When talking about loving kindness with clients, I am always reminded that creating a loving and kind relationship with ourselves can be the most challenging of all. Unless you are sociopathic, you are fairly to very good at being kind to others. You may even be the person who is always willing and ready to lend a helping hand. But do you do the same for yourself? Hmmmm sound like a familiar pattern? Any harsh perfectionists out there? I know about this pattern as I can relate. See the thing about perfectionism and ambition is that it is more than socially acceptable in the US; it is actually what we are socialized to think of as successful. But the thing about perfectionism that is so dangerous is that a) it’s so not based in reality and b) it can keep you stuck in the muck. Yup, quicksand it is. It would seem like the missing link for perfectionists on their path to success self compassion. With all this focus on happiness, healing, forgiveness, embracing and cooling anger, it would seem that if we have any hope of practicing this in our affairs with others we must first start within.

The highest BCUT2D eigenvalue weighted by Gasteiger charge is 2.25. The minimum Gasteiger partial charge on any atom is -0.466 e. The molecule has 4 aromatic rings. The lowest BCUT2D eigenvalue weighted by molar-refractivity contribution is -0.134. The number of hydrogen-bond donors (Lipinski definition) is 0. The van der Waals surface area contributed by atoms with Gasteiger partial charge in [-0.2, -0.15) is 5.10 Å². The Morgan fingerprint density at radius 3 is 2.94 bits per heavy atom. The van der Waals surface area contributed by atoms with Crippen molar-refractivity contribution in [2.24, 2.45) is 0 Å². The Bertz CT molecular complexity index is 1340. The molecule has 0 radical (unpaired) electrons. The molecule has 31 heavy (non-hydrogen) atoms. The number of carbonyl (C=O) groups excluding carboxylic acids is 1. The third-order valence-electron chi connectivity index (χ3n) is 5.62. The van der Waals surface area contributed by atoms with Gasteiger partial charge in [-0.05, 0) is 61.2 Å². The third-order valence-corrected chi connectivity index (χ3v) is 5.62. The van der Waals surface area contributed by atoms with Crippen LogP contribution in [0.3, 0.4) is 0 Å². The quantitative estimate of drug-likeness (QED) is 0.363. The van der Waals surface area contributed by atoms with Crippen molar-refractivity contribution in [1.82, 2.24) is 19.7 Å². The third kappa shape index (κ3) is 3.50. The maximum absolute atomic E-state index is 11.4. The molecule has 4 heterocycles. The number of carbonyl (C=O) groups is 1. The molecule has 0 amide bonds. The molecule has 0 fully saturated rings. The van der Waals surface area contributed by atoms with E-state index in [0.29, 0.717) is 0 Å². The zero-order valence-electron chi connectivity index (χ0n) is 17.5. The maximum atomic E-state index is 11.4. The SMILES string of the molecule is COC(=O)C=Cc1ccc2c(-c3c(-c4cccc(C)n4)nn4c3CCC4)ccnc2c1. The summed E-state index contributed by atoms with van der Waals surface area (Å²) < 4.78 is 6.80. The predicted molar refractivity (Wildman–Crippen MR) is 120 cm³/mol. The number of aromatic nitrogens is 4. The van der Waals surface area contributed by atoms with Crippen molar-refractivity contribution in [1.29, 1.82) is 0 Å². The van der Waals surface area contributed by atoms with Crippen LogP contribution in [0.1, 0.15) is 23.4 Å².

Self compassion to me is like the feeling I get when I put on a cozy sweater on the first cool days in the Fall. It’s also like the blanket that my Nana knit (in a god awful color of green) that never leaves my side the whole winter. The key is remembering to choose the blanket instead of the hammer.In our fast pace culture we are constantly focused on doing that it’s odd to contemplate being. We are so busy trying to get things done, make things happen, take care of “things” that the concept of how we are treating ourselves during this process goes out the window. Positive psychology, my new hot topic, was created with the harsh doers in mind. In fact some of the critics of the theory have stated that it doesn’t apply UNLESS you tend towards perfectionism. I would disagree as it would seem that learning how to see the glass as half full could definitely be helpful for most people these days. Yes, it’s the concept of loving kindness that we have chatted about and how the practice begins with bringing loving kindness towards oneself. It would not surprise you, I am sure, to know that there are actually several researchers and therapists that work on looking at the power of self compassion for healing. The following link includes an interview with Christopher Germer, PhD, Kristine Neff, PhD and Paul Gilbert, PhD http://www.mindfulselfcompassion.org/. Dr. Germer discusses that self compassion is a skill that we can use to help us to live fully. The key to the practice is learning how to shift from seeking compassion and love from others to seeking it within ourselves. Thich Nhat Han discusses that if we are to learn how to better deal with our anger we first have to understand that it’s like a crying baby that needs its mother for nurturance. Self compassion is the practice of becoming your own mother.